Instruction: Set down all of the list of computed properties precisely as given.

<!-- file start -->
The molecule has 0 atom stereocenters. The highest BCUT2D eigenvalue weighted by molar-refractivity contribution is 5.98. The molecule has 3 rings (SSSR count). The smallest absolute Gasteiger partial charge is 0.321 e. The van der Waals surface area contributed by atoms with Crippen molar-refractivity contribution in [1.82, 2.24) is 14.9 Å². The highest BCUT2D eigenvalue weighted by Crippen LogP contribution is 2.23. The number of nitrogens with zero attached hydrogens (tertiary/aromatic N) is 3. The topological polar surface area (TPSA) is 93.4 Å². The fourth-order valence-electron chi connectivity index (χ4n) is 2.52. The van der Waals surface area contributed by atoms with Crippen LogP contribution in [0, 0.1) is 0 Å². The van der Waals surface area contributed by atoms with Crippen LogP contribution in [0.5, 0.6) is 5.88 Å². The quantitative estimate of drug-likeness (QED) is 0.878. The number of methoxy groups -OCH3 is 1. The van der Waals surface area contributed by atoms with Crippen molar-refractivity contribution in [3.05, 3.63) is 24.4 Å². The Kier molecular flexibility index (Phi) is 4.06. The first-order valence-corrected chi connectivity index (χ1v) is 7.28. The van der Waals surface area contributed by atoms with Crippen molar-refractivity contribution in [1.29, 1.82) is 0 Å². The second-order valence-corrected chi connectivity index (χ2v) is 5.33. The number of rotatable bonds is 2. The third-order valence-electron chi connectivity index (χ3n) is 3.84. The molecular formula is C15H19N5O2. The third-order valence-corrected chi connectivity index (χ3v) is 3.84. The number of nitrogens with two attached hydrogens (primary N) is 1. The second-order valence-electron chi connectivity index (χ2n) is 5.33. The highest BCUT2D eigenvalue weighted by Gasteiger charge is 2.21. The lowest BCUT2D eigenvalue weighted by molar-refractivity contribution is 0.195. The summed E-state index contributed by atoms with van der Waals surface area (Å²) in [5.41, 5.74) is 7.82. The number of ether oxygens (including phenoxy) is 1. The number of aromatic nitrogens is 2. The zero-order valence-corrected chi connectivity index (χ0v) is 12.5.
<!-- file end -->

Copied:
The molecule has 0 atom stereocenters. The highest BCUT2D eigenvalue weighted by molar-refractivity contribution is 5.98. The molecule has 3 rings (SSSR count). The smallest absolute Gasteiger partial charge is 0.321 e. The van der Waals surface area contributed by atoms with Crippen molar-refractivity contribution in [1.82, 2.24) is 14.9 Å². The highest BCUT2D eigenvalue weighted by Crippen LogP contribution is 2.23. The number of nitrogens with zero attached hydrogens (tertiary/aromatic N) is 3. The topological polar surface area (TPSA) is 93.4 Å². The fourth-order valence-electron chi connectivity index (χ4n) is 2.52. The van der Waals surface area contributed by atoms with Crippen LogP contribution in [0, 0.1) is 0 Å². The van der Waals surface area contributed by atoms with Crippen LogP contribution in [0.5, 0.6) is 5.88 Å². The quantitative estimate of drug-likeness (QED) is 0.878. The number of methoxy groups -OCH3 is 1. The van der Waals surface area contributed by atoms with Crippen molar-refractivity contribution in [3.05, 3.63) is 24.4 Å². The Kier molecular flexibility index (Phi) is 4.06. The first-order valence-corrected chi connectivity index (χ1v) is 7.28. The van der Waals surface area contributed by atoms with Crippen molar-refractivity contribution in [1.29, 1.82) is 0 Å². The second-order valence-corrected chi connectivity index (χ2v) is 5.33. The number of rotatable bonds is 2. The third-order valence-electron chi connectivity index (χ3n) is 3.84. The molecular formula is C15H19N5O2. The third-order valence-corrected chi connectivity index (χ3v) is 3.84. The number of nitrogens with two attached hydrogens (primary N) is 1. The second-order valence-electron chi connectivity index (χ2n) is 5.33. The highest BCUT2D eigenvalue weighted by Gasteiger charge is 2.21. The lowest BCUT2D eigenvalue weighted by molar-refractivity contribution is 0.195. The summed E-state index contributed by atoms with van der Waals surface area (Å²) in [5.41, 5.74) is 7.82. The number of ether oxygens (including phenoxy) is 1. The number of aromatic nitrogens is 2. The zero-order valence-corrected chi connectivity index (χ0v) is 12.5.